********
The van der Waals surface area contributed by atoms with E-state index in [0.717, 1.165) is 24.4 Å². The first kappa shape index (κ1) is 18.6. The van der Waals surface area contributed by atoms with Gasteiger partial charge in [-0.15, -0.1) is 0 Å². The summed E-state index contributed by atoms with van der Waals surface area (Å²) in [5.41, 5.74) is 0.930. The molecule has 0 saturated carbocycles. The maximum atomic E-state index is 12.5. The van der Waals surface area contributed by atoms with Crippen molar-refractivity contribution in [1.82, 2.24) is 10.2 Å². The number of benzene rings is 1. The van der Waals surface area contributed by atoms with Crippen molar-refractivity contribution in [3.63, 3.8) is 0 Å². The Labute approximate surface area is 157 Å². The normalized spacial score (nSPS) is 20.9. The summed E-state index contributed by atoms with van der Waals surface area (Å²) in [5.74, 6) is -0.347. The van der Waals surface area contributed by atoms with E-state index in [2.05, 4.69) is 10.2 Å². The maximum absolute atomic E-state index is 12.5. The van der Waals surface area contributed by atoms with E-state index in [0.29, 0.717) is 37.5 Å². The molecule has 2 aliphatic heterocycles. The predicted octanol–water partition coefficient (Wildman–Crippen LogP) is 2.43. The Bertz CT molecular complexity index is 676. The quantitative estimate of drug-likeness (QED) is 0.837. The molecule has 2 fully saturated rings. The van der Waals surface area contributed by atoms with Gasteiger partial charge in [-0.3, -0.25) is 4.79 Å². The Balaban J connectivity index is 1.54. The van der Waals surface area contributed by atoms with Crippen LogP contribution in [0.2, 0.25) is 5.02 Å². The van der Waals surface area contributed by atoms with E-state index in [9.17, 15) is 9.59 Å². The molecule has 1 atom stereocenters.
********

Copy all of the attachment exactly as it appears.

The van der Waals surface area contributed by atoms with E-state index in [0.717, 1.165) is 24.4 Å². The first kappa shape index (κ1) is 18.6. The van der Waals surface area contributed by atoms with Gasteiger partial charge in [-0.15, -0.1) is 0 Å². The summed E-state index contributed by atoms with van der Waals surface area (Å²) in [5.41, 5.74) is 0.930. The molecule has 0 saturated carbocycles. The maximum atomic E-state index is 12.5. The van der Waals surface area contributed by atoms with Crippen molar-refractivity contribution in [1.82, 2.24) is 10.2 Å². The number of benzene rings is 1. The van der Waals surface area contributed by atoms with Crippen molar-refractivity contribution in [3.63, 3.8) is 0 Å². The Labute approximate surface area is 157 Å². The normalized spacial score (nSPS) is 20.9. The summed E-state index contributed by atoms with van der Waals surface area (Å²) in [5.74, 6) is -0.347. The van der Waals surface area contributed by atoms with E-state index in [2.05, 4.69) is 10.2 Å². The maximum absolute atomic E-state index is 12.5. The van der Waals surface area contributed by atoms with E-state index in [0.29, 0.717) is 37.5 Å². The molecule has 2 aliphatic heterocycles. The predicted octanol–water partition coefficient (Wildman–Crippen LogP) is 2.43. The Bertz CT molecular complexity index is 676. The quantitative estimate of drug-likeness (QED) is 0.837. The molecule has 2 fully saturated rings. The van der Waals surface area contributed by atoms with Gasteiger partial charge in [-0.3, -0.25) is 4.79 Å². The Balaban J connectivity index is 1.54. The van der Waals surface area contributed by atoms with Crippen LogP contribution in [0.2, 0.25) is 5.02 Å². The van der Waals surface area contributed by atoms with E-state index in [9.17, 15) is 9.59 Å². The molecule has 1 atom stereocenters.